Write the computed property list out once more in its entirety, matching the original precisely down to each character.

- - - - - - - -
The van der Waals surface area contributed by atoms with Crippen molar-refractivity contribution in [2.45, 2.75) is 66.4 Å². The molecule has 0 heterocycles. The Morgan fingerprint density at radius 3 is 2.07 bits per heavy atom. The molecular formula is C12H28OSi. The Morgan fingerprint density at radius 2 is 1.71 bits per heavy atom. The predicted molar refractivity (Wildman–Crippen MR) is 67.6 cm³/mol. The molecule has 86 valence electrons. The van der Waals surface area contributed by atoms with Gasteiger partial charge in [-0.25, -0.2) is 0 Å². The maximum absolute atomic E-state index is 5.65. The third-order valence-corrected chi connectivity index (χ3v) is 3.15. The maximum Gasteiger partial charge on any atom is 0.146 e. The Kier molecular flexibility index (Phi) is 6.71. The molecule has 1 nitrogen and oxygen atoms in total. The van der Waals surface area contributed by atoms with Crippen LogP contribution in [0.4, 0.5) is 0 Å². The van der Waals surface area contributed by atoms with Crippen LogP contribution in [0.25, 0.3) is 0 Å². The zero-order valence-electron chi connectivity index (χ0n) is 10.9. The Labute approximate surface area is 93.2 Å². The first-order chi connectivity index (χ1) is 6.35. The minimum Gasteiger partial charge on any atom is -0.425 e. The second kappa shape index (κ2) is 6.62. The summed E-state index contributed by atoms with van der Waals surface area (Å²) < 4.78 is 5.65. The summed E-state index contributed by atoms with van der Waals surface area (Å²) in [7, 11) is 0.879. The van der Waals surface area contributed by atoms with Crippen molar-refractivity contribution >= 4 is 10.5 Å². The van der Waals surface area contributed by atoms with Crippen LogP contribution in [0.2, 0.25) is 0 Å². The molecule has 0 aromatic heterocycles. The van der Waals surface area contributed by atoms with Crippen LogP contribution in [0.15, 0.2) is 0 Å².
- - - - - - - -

The van der Waals surface area contributed by atoms with Crippen molar-refractivity contribution in [2.45, 2.75) is 66.4 Å². The molecule has 0 heterocycles. The Morgan fingerprint density at radius 3 is 2.07 bits per heavy atom. The molecular formula is C12H28OSi. The Morgan fingerprint density at radius 2 is 1.71 bits per heavy atom. The predicted molar refractivity (Wildman–Crippen MR) is 67.6 cm³/mol. The molecule has 86 valence electrons. The van der Waals surface area contributed by atoms with Gasteiger partial charge in [-0.25, -0.2) is 0 Å². The maximum absolute atomic E-state index is 5.65. The third-order valence-corrected chi connectivity index (χ3v) is 3.15. The maximum Gasteiger partial charge on any atom is 0.146 e. The Kier molecular flexibility index (Phi) is 6.71. The molecule has 1 nitrogen and oxygen atoms in total. The van der Waals surface area contributed by atoms with Crippen LogP contribution in [0.4, 0.5) is 0 Å². The van der Waals surface area contributed by atoms with Crippen LogP contribution in [0.25, 0.3) is 0 Å². The zero-order valence-electron chi connectivity index (χ0n) is 10.9. The Labute approximate surface area is 93.2 Å². The first-order chi connectivity index (χ1) is 6.35. The minimum Gasteiger partial charge on any atom is -0.425 e. The second kappa shape index (κ2) is 6.62. The summed E-state index contributed by atoms with van der Waals surface area (Å²) < 4.78 is 5.65. The summed E-state index contributed by atoms with van der Waals surface area (Å²) in [7, 11) is 0.879. The van der Waals surface area contributed by atoms with Crippen molar-refractivity contribution >= 4 is 10.5 Å². The van der Waals surface area contributed by atoms with Crippen LogP contribution in [0.2, 0.25) is 0 Å². The molecule has 0 aromatic heterocycles. The van der Waals surface area contributed by atoms with Crippen LogP contribution in [0.15, 0.2) is 0 Å².